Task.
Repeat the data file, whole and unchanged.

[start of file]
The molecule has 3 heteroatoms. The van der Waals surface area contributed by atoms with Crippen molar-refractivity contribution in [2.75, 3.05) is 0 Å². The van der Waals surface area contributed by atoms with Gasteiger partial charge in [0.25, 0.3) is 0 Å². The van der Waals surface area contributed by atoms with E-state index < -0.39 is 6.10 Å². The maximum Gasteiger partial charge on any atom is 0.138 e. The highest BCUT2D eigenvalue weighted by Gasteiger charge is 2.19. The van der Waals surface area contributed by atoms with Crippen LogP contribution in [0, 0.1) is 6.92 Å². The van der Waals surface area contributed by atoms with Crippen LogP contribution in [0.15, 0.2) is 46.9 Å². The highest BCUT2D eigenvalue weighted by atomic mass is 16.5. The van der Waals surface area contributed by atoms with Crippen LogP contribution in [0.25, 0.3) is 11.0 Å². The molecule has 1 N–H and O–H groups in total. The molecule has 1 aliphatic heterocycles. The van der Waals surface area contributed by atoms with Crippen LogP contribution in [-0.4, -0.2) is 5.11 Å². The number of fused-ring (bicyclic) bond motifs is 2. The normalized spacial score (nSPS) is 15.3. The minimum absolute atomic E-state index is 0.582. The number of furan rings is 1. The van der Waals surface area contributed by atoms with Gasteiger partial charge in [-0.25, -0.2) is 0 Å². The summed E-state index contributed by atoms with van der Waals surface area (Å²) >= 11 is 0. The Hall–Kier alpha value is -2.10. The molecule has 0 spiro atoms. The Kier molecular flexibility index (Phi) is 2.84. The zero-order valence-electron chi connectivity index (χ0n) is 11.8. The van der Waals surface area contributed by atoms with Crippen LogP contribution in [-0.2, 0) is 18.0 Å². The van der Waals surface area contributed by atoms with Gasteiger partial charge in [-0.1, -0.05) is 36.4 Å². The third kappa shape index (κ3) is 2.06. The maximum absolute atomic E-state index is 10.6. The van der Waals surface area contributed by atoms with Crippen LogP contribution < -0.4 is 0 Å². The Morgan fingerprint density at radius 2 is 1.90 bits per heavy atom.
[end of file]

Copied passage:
The molecule has 3 heteroatoms. The van der Waals surface area contributed by atoms with Crippen molar-refractivity contribution in [2.75, 3.05) is 0 Å². The van der Waals surface area contributed by atoms with Gasteiger partial charge in [0.25, 0.3) is 0 Å². The van der Waals surface area contributed by atoms with E-state index < -0.39 is 6.10 Å². The maximum Gasteiger partial charge on any atom is 0.138 e. The highest BCUT2D eigenvalue weighted by Gasteiger charge is 2.19. The van der Waals surface area contributed by atoms with Crippen LogP contribution in [0, 0.1) is 6.92 Å². The van der Waals surface area contributed by atoms with Crippen LogP contribution in [0.15, 0.2) is 46.9 Å². The highest BCUT2D eigenvalue weighted by atomic mass is 16.5. The van der Waals surface area contributed by atoms with Crippen LogP contribution in [0.25, 0.3) is 11.0 Å². The molecule has 1 N–H and O–H groups in total. The molecule has 1 aliphatic heterocycles. The van der Waals surface area contributed by atoms with Crippen LogP contribution in [-0.4, -0.2) is 5.11 Å². The number of fused-ring (bicyclic) bond motifs is 2. The normalized spacial score (nSPS) is 15.3. The minimum absolute atomic E-state index is 0.582. The number of furan rings is 1. The van der Waals surface area contributed by atoms with Gasteiger partial charge in [-0.25, -0.2) is 0 Å². The summed E-state index contributed by atoms with van der Waals surface area (Å²) >= 11 is 0. The Hall–Kier alpha value is -2.10. The molecule has 0 spiro atoms. The Kier molecular flexibility index (Phi) is 2.84. The zero-order valence-electron chi connectivity index (χ0n) is 11.8. The van der Waals surface area contributed by atoms with Crippen LogP contribution in [-0.2, 0) is 18.0 Å². The van der Waals surface area contributed by atoms with Gasteiger partial charge in [-0.1, -0.05) is 36.4 Å². The third kappa shape index (κ3) is 2.06. The maximum absolute atomic E-state index is 10.6. The van der Waals surface area contributed by atoms with Crippen LogP contribution < -0.4 is 0 Å². The Morgan fingerprint density at radius 2 is 1.90 bits per heavy atom.